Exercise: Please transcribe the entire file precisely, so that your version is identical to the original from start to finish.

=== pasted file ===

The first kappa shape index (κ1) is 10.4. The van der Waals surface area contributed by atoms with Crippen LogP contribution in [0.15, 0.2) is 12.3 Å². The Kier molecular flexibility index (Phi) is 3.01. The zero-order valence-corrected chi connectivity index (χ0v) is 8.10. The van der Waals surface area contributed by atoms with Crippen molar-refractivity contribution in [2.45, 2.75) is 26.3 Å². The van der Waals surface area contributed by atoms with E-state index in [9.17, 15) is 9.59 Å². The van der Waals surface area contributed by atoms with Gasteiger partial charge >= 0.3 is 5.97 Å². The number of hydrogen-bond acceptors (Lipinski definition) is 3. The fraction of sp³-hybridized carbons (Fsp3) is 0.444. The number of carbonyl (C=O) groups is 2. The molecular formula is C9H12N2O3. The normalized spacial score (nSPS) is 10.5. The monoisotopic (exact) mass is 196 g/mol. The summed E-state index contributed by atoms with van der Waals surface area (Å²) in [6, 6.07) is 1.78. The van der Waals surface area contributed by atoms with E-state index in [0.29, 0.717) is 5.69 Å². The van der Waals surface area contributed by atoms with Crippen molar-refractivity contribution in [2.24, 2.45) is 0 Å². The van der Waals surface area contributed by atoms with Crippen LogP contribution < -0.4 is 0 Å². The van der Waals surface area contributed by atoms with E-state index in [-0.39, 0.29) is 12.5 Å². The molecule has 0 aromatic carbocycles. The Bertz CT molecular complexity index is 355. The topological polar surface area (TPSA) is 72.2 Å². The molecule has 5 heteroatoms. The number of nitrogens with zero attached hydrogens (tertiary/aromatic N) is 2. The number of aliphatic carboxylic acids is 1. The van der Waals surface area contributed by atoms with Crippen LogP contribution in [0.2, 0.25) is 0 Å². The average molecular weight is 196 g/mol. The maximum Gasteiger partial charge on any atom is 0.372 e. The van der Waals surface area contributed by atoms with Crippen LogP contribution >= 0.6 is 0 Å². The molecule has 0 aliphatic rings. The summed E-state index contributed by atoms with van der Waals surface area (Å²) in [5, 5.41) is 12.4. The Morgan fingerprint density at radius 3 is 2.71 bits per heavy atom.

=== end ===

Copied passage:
The first kappa shape index (κ1) is 10.4. The van der Waals surface area contributed by atoms with Crippen LogP contribution in [0.15, 0.2) is 12.3 Å². The Kier molecular flexibility index (Phi) is 3.01. The zero-order valence-corrected chi connectivity index (χ0v) is 8.10. The van der Waals surface area contributed by atoms with Crippen molar-refractivity contribution in [2.45, 2.75) is 26.3 Å². The van der Waals surface area contributed by atoms with E-state index in [9.17, 15) is 9.59 Å². The van der Waals surface area contributed by atoms with Gasteiger partial charge >= 0.3 is 5.97 Å². The number of hydrogen-bond acceptors (Lipinski definition) is 3. The fraction of sp³-hybridized carbons (Fsp3) is 0.444. The number of carbonyl (C=O) groups is 2. The molecular formula is C9H12N2O3. The normalized spacial score (nSPS) is 10.5. The monoisotopic (exact) mass is 196 g/mol. The summed E-state index contributed by atoms with van der Waals surface area (Å²) in [6, 6.07) is 1.78. The van der Waals surface area contributed by atoms with E-state index in [0.29, 0.717) is 5.69 Å². The van der Waals surface area contributed by atoms with Crippen molar-refractivity contribution in [2.24, 2.45) is 0 Å². The van der Waals surface area contributed by atoms with Crippen LogP contribution < -0.4 is 0 Å². The van der Waals surface area contributed by atoms with E-state index in [-0.39, 0.29) is 12.5 Å². The molecule has 0 aromatic carbocycles. The Bertz CT molecular complexity index is 355. The topological polar surface area (TPSA) is 72.2 Å². The molecule has 5 heteroatoms. The number of nitrogens with zero attached hydrogens (tertiary/aromatic N) is 2. The number of aliphatic carboxylic acids is 1. The van der Waals surface area contributed by atoms with Crippen LogP contribution in [0.2, 0.25) is 0 Å². The average molecular weight is 196 g/mol. The maximum Gasteiger partial charge on any atom is 0.372 e. The van der Waals surface area contributed by atoms with Crippen LogP contribution >= 0.6 is 0 Å². The molecule has 0 aliphatic rings. The summed E-state index contributed by atoms with van der Waals surface area (Å²) in [5, 5.41) is 12.4. The Morgan fingerprint density at radius 3 is 2.71 bits per heavy atom.